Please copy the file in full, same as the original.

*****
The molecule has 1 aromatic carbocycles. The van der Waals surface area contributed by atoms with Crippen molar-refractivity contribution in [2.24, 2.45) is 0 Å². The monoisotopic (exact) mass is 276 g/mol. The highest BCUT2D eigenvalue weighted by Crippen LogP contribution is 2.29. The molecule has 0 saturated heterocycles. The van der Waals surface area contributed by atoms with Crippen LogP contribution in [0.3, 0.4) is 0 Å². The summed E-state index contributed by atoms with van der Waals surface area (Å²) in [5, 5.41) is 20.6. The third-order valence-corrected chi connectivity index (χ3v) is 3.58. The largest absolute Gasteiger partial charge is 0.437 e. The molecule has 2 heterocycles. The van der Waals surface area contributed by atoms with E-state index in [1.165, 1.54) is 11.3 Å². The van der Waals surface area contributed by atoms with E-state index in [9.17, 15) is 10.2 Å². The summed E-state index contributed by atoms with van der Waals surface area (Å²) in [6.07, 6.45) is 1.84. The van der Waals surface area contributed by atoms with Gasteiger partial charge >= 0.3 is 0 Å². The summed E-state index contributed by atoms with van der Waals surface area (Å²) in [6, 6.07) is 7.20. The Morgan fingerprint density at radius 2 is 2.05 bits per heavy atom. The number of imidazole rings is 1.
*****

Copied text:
The molecule has 1 aromatic carbocycles. The van der Waals surface area contributed by atoms with Crippen molar-refractivity contribution in [2.24, 2.45) is 0 Å². The monoisotopic (exact) mass is 276 g/mol. The highest BCUT2D eigenvalue weighted by Crippen LogP contribution is 2.29. The molecule has 0 saturated heterocycles. The van der Waals surface area contributed by atoms with Crippen LogP contribution in [0.3, 0.4) is 0 Å². The summed E-state index contributed by atoms with van der Waals surface area (Å²) in [5, 5.41) is 20.6. The third-order valence-corrected chi connectivity index (χ3v) is 3.58. The largest absolute Gasteiger partial charge is 0.437 e. The molecule has 2 heterocycles. The van der Waals surface area contributed by atoms with E-state index in [1.165, 1.54) is 11.3 Å². The van der Waals surface area contributed by atoms with E-state index in [9.17, 15) is 10.2 Å². The summed E-state index contributed by atoms with van der Waals surface area (Å²) in [6.07, 6.45) is 1.84. The van der Waals surface area contributed by atoms with Gasteiger partial charge >= 0.3 is 0 Å². The summed E-state index contributed by atoms with van der Waals surface area (Å²) in [6, 6.07) is 7.20. The Morgan fingerprint density at radius 2 is 2.05 bits per heavy atom. The number of imidazole rings is 1.